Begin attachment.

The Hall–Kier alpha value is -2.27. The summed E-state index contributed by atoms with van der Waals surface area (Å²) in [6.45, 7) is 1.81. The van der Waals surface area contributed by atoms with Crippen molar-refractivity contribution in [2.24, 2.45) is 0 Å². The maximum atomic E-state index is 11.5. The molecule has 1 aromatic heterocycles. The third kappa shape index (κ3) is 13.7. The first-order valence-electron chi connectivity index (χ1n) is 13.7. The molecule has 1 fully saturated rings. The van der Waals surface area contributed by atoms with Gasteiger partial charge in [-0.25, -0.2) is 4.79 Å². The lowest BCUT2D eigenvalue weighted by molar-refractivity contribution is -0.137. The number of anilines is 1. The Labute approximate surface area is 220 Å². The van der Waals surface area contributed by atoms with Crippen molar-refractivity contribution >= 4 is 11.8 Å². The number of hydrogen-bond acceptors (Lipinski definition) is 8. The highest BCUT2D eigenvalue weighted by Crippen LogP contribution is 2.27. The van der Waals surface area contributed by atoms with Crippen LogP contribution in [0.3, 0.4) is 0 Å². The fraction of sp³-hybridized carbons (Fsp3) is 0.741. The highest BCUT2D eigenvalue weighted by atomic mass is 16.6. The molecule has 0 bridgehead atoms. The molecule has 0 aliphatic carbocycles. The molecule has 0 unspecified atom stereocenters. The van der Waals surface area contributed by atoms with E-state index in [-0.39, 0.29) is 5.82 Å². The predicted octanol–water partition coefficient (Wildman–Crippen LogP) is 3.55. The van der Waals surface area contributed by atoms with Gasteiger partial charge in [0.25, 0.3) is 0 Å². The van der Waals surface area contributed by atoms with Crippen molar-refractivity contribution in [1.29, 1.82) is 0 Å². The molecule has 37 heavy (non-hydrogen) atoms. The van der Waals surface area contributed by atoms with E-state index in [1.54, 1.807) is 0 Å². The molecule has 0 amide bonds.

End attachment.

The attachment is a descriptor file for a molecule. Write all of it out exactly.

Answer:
The Hall–Kier alpha value is -2.27. The summed E-state index contributed by atoms with van der Waals surface area (Å²) in [6.45, 7) is 1.81. The van der Waals surface area contributed by atoms with Crippen molar-refractivity contribution in [2.24, 2.45) is 0 Å². The maximum atomic E-state index is 11.5. The molecule has 1 aromatic heterocycles. The third kappa shape index (κ3) is 13.7. The first-order valence-electron chi connectivity index (χ1n) is 13.7. The molecule has 1 fully saturated rings. The van der Waals surface area contributed by atoms with Gasteiger partial charge in [-0.25, -0.2) is 4.79 Å². The lowest BCUT2D eigenvalue weighted by molar-refractivity contribution is -0.137. The number of anilines is 1. The Labute approximate surface area is 220 Å². The van der Waals surface area contributed by atoms with Crippen molar-refractivity contribution >= 4 is 11.8 Å². The number of hydrogen-bond acceptors (Lipinski definition) is 8. The highest BCUT2D eigenvalue weighted by Crippen LogP contribution is 2.27. The van der Waals surface area contributed by atoms with Crippen LogP contribution in [0.3, 0.4) is 0 Å². The fraction of sp³-hybridized carbons (Fsp3) is 0.741. The highest BCUT2D eigenvalue weighted by atomic mass is 16.6. The molecule has 0 bridgehead atoms. The molecule has 0 aliphatic carbocycles. The molecule has 0 unspecified atom stereocenters. The van der Waals surface area contributed by atoms with E-state index in [-0.39, 0.29) is 5.82 Å². The predicted octanol–water partition coefficient (Wildman–Crippen LogP) is 3.55. The van der Waals surface area contributed by atoms with Gasteiger partial charge in [0.25, 0.3) is 0 Å². The van der Waals surface area contributed by atoms with Crippen molar-refractivity contribution in [1.29, 1.82) is 0 Å². The molecule has 37 heavy (non-hydrogen) atoms. The van der Waals surface area contributed by atoms with E-state index in [1.54, 1.807) is 0 Å². The molecule has 0 amide bonds.